All posts by impactsk

Call for Nominations: 2017 IPAC Saskatchewan’s Lieutenant Governor’s Award

Morrow Doris picI encourage you to consider nominating a public servant, or a public service team, for the Lieutenant Governor’s Award of the Saskatchewan Regional Group of the Institute of Public Administration of Canada (IPAC).

This prestigious medal recognizes a person or work team that has demonstrated distinctive leadership and exceptional achievement in public administration in Saskatchewan. The Lieutenant Governor of Saskatchewan will present this award on September 21, 2017 during a ceremony at Government House hosted by the Saskatchewan Regional Group of IPAC.

Previous recipients of this award include meritorious public servants from all levels of government and a variety of fields of interest and public sector specialization across Saskatchewan.

Annually we also accept nominations for an award to honour promising new public sector professionals in Saskatchewan.  I invite you to nominate an outstanding new professional for the Saskatchewan Regional Group of IPAC’s Promising New Professional award.

This Promising New Professional award recognizes an individual or team of individuals with less than five years of cumulative experience in public service who demonstrates:

  •  leadership potential within the public service;
  •  the ideals and values of public administration; and
  •  the ability and potential to contribute to excellence in public service in Saskatchewan.

Nomination packages for both awards are available at  The deadline for nominations is June 30, 2017.  Please direct any questions regarding the awards to Alison Hamilton at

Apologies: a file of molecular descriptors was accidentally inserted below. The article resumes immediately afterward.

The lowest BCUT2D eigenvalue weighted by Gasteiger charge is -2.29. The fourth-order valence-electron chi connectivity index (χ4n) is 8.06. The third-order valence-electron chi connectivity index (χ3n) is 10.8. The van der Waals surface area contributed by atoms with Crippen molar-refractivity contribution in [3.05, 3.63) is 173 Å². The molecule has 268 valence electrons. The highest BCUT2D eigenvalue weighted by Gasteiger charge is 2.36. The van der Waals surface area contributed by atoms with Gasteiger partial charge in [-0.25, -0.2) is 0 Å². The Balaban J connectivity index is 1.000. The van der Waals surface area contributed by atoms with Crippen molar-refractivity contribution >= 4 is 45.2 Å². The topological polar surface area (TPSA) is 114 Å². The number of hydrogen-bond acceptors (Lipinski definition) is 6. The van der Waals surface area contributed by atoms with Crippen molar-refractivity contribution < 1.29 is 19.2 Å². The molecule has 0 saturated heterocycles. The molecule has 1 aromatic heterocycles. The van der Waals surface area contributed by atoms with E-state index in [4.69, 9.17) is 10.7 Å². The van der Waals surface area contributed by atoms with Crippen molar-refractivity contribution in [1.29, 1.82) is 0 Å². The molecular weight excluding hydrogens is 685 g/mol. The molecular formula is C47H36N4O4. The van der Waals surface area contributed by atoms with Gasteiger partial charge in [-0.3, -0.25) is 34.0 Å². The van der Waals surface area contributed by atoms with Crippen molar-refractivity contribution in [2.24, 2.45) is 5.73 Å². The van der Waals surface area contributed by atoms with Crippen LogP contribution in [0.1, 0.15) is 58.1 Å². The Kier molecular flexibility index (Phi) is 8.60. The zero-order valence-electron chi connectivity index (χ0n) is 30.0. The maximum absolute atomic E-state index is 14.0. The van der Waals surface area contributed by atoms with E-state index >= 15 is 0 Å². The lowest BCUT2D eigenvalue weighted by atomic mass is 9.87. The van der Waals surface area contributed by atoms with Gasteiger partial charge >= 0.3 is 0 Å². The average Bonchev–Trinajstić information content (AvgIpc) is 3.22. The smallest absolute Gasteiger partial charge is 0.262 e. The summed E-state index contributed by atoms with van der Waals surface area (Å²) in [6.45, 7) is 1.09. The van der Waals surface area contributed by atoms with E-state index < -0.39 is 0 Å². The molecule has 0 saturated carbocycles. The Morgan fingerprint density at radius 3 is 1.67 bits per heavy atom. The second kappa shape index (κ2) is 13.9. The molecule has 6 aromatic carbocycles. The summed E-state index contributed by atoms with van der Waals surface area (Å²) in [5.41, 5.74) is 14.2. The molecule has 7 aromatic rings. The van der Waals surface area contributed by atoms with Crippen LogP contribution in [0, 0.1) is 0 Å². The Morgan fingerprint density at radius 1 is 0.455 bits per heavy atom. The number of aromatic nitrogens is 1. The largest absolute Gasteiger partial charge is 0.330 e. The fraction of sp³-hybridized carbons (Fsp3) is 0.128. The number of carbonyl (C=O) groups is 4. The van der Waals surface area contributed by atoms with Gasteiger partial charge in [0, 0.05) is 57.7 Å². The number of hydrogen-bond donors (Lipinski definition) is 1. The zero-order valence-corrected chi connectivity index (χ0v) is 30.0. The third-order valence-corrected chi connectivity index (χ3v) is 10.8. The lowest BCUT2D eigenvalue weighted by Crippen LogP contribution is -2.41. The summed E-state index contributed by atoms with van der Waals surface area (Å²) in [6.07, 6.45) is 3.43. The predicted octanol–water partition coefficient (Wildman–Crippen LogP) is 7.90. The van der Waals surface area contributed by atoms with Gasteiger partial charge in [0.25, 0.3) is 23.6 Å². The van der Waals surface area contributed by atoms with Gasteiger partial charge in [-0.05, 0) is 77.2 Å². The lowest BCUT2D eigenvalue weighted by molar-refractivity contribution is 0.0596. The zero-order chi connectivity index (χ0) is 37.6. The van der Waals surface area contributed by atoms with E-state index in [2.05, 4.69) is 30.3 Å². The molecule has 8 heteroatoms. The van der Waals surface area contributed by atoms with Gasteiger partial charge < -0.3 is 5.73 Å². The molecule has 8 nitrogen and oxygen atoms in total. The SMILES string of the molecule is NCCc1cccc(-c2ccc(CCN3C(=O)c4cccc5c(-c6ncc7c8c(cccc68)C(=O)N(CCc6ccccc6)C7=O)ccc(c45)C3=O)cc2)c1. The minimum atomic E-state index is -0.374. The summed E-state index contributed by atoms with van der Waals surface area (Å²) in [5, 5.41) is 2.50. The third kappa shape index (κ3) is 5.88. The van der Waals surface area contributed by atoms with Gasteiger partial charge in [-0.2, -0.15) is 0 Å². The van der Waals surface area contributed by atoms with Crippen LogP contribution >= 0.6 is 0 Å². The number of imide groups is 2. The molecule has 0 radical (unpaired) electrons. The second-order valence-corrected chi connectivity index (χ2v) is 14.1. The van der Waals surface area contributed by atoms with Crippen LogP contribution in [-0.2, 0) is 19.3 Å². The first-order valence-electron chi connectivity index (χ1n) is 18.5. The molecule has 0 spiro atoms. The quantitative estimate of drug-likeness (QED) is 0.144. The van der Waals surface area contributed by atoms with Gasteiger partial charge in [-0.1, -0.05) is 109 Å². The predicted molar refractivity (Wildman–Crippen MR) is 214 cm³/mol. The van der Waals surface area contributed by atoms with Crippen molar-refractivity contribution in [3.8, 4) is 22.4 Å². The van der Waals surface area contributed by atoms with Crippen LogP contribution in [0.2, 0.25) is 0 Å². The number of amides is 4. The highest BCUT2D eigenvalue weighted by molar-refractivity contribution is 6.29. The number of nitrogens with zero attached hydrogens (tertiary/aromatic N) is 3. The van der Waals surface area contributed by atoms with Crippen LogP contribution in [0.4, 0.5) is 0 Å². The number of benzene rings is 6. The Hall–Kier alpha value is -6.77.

Doris Morrow
President, IPAC – Saskatchewan Regional Group



Public Policy Book Club – Weapons of Math Destruction

Math DestructionOn the evening of Monday, April 24th, the Public Policy Book Club will be discussing “Weapons of Math Destruction” by Cathy O’Neil.  The meeting will start at 6:00pm.  If you are interested in joining, please email for further details.

You can also check out policybookclub to see what other books are on the reading list.

From the publisher:

We live in the age of the algorithm. Increasingly, the decisions that affect our lives—where we go to school, whether we get a car loan, how much we pay for health insurance—are being made not by humans, but by mathematical models. In theory, this should lead to greater fairness: Everyone is judged according to the same rules, and bias is eliminated.

But as Cathy O’Neil reveals in this urgent and necessary book, the opposite is true. The models being used today are opaque, unregulated, and uncontestable, even when they’re wrong. Most troubling, they reinforce discrimination: If a poor student can’t get a loan because a lending model deems him too risky (by virtue of his zip code), he’s then cut off from the kind of education that could pull him out of poverty, and a vicious spiral ensues. Models are propping up the lucky and punishing the downtrodden, creating a “toxic cocktail for democracy.” Welcome to the dark side of Big Data.

Tracing the arc of a person’s life, O’Neil exposes the black box models that shape our future, both as individuals and as a society. These “weapons of math destruction” score teachers and students, sort résumés, grant (or deny) loans, evaluate workers, target voters, set parole, and monitor our health.

O’Neil calls on modelers to take more responsibility for their algorithms and on policy makers to regulate their use. But in the end, it’s up to us to become more savvy about the models that govern our lives. This important book empowers us to ask the tough questions, uncover the truth, and demand change.

Book Review – Firewater: How Alcohol is Killing my People (and Yours)

Firewater: How Alcohol is Killing my People (and Yours) by Harold R. Johnson

University of Regina Press, 2016

Firewater CoverOver the last several years, the University of Regina Press has published a number of books dealing with the history of and current challenges facing Indigenous Peoples. From Clearing the Plains to The Education of Augie Merasty to Firewater: How Alcohol is Killing my People (and Yours), U of R Press has brought forth three national bestsellers that present stories of both abject horror and ultimate hope for the future. In honour of 2017: IPAC’s National Year of Dialogue, we are presenting reviews of these important works.